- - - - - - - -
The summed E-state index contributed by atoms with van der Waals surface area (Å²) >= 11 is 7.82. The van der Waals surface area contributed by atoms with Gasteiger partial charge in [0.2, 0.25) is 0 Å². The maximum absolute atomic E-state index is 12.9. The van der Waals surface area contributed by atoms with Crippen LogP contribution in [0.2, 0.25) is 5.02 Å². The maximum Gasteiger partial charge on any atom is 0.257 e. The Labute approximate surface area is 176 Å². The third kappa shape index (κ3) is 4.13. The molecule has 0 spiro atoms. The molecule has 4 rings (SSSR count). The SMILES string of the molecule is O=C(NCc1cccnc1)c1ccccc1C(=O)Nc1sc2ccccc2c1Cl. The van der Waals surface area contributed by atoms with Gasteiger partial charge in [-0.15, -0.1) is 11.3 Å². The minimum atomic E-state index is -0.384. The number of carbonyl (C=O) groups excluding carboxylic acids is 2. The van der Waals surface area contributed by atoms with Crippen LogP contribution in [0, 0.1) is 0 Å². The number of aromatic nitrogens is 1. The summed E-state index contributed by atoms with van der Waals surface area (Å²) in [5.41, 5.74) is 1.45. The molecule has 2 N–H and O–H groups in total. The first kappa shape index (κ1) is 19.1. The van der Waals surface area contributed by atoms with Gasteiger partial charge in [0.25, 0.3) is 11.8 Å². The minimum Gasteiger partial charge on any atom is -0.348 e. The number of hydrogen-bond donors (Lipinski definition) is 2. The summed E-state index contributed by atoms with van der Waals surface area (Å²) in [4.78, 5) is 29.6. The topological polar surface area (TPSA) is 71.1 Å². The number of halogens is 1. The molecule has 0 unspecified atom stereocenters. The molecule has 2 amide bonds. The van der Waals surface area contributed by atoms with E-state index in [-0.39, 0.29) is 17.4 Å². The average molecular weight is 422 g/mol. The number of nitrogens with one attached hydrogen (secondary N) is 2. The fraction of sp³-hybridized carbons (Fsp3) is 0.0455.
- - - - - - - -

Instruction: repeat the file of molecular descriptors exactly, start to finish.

The summed E-state index contributed by atoms with van der Waals surface area (Å²) >= 11 is 7.82. The van der Waals surface area contributed by atoms with Gasteiger partial charge in [0.2, 0.25) is 0 Å². The maximum absolute atomic E-state index is 12.9. The van der Waals surface area contributed by atoms with Crippen LogP contribution in [0.2, 0.25) is 5.02 Å². The maximum Gasteiger partial charge on any atom is 0.257 e. The Labute approximate surface area is 176 Å². The third kappa shape index (κ3) is 4.13. The molecule has 0 spiro atoms. The molecule has 4 rings (SSSR count). The SMILES string of the molecule is O=C(NCc1cccnc1)c1ccccc1C(=O)Nc1sc2ccccc2c1Cl. The van der Waals surface area contributed by atoms with Gasteiger partial charge in [-0.15, -0.1) is 11.3 Å². The minimum atomic E-state index is -0.384. The number of carbonyl (C=O) groups excluding carboxylic acids is 2. The van der Waals surface area contributed by atoms with Crippen LogP contribution in [0, 0.1) is 0 Å². The number of aromatic nitrogens is 1. The summed E-state index contributed by atoms with van der Waals surface area (Å²) in [5.41, 5.74) is 1.45. The molecule has 2 N–H and O–H groups in total. The first kappa shape index (κ1) is 19.1. The van der Waals surface area contributed by atoms with Gasteiger partial charge in [0.25, 0.3) is 11.8 Å². The minimum Gasteiger partial charge on any atom is -0.348 e. The number of hydrogen-bond donors (Lipinski definition) is 2. The summed E-state index contributed by atoms with van der Waals surface area (Å²) in [4.78, 5) is 29.6. The topological polar surface area (TPSA) is 71.1 Å². The number of halogens is 1. The molecule has 0 unspecified atom stereocenters. The molecule has 2 amide bonds. The van der Waals surface area contributed by atoms with E-state index in [-0.39, 0.29) is 17.4 Å². The average molecular weight is 422 g/mol. The number of nitrogens with one attached hydrogen (secondary N) is 2. The fraction of sp³-hybridized carbons (Fsp3) is 0.0455.